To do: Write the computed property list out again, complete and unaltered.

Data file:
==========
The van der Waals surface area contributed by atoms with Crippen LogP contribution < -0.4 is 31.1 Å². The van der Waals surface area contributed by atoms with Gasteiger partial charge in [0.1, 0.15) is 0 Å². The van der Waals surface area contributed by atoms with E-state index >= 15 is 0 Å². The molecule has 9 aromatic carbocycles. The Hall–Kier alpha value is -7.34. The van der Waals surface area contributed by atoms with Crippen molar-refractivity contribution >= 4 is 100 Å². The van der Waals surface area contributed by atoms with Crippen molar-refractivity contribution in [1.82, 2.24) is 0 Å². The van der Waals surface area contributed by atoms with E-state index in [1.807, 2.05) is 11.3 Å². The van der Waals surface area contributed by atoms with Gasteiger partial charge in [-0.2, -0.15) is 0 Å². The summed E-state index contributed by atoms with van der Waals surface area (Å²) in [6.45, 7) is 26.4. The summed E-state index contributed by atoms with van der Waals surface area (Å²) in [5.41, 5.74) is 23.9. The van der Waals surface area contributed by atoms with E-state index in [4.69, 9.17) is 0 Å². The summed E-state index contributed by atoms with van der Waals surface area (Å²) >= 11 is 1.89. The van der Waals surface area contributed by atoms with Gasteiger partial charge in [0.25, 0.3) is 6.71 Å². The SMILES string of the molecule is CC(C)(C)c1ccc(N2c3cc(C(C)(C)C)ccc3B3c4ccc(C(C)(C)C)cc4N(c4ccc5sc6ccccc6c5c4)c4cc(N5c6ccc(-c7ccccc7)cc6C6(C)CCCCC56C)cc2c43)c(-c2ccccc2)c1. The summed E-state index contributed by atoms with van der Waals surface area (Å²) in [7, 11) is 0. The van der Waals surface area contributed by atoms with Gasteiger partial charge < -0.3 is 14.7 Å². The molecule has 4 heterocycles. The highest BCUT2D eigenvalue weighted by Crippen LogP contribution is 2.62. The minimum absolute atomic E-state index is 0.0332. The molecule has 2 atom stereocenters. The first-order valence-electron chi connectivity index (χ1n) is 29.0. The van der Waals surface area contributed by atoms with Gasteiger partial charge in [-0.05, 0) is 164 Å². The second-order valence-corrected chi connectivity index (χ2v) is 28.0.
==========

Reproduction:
The van der Waals surface area contributed by atoms with Crippen LogP contribution < -0.4 is 31.1 Å². The van der Waals surface area contributed by atoms with Gasteiger partial charge in [0.1, 0.15) is 0 Å². The van der Waals surface area contributed by atoms with E-state index >= 15 is 0 Å². The molecule has 9 aromatic carbocycles. The Hall–Kier alpha value is -7.34. The van der Waals surface area contributed by atoms with Crippen molar-refractivity contribution >= 4 is 100 Å². The van der Waals surface area contributed by atoms with Crippen molar-refractivity contribution in [1.82, 2.24) is 0 Å². The van der Waals surface area contributed by atoms with E-state index in [1.807, 2.05) is 11.3 Å². The van der Waals surface area contributed by atoms with Gasteiger partial charge in [-0.2, -0.15) is 0 Å². The summed E-state index contributed by atoms with van der Waals surface area (Å²) in [6.45, 7) is 26.4. The summed E-state index contributed by atoms with van der Waals surface area (Å²) in [5.41, 5.74) is 23.9. The van der Waals surface area contributed by atoms with E-state index in [4.69, 9.17) is 0 Å². The summed E-state index contributed by atoms with van der Waals surface area (Å²) >= 11 is 1.89. The van der Waals surface area contributed by atoms with Gasteiger partial charge in [0.25, 0.3) is 6.71 Å². The SMILES string of the molecule is CC(C)(C)c1ccc(N2c3cc(C(C)(C)C)ccc3B3c4ccc(C(C)(C)C)cc4N(c4ccc5sc6ccccc6c5c4)c4cc(N5c6ccc(-c7ccccc7)cc6C6(C)CCCCC56C)cc2c43)c(-c2ccccc2)c1. The summed E-state index contributed by atoms with van der Waals surface area (Å²) in [7, 11) is 0. The van der Waals surface area contributed by atoms with Gasteiger partial charge < -0.3 is 14.7 Å². The molecule has 4 heterocycles. The highest BCUT2D eigenvalue weighted by Crippen LogP contribution is 2.62. The minimum absolute atomic E-state index is 0.0332. The molecule has 2 atom stereocenters. The first-order valence-electron chi connectivity index (χ1n) is 29.0. The van der Waals surface area contributed by atoms with Gasteiger partial charge in [-0.05, 0) is 164 Å². The second-order valence-corrected chi connectivity index (χ2v) is 28.0.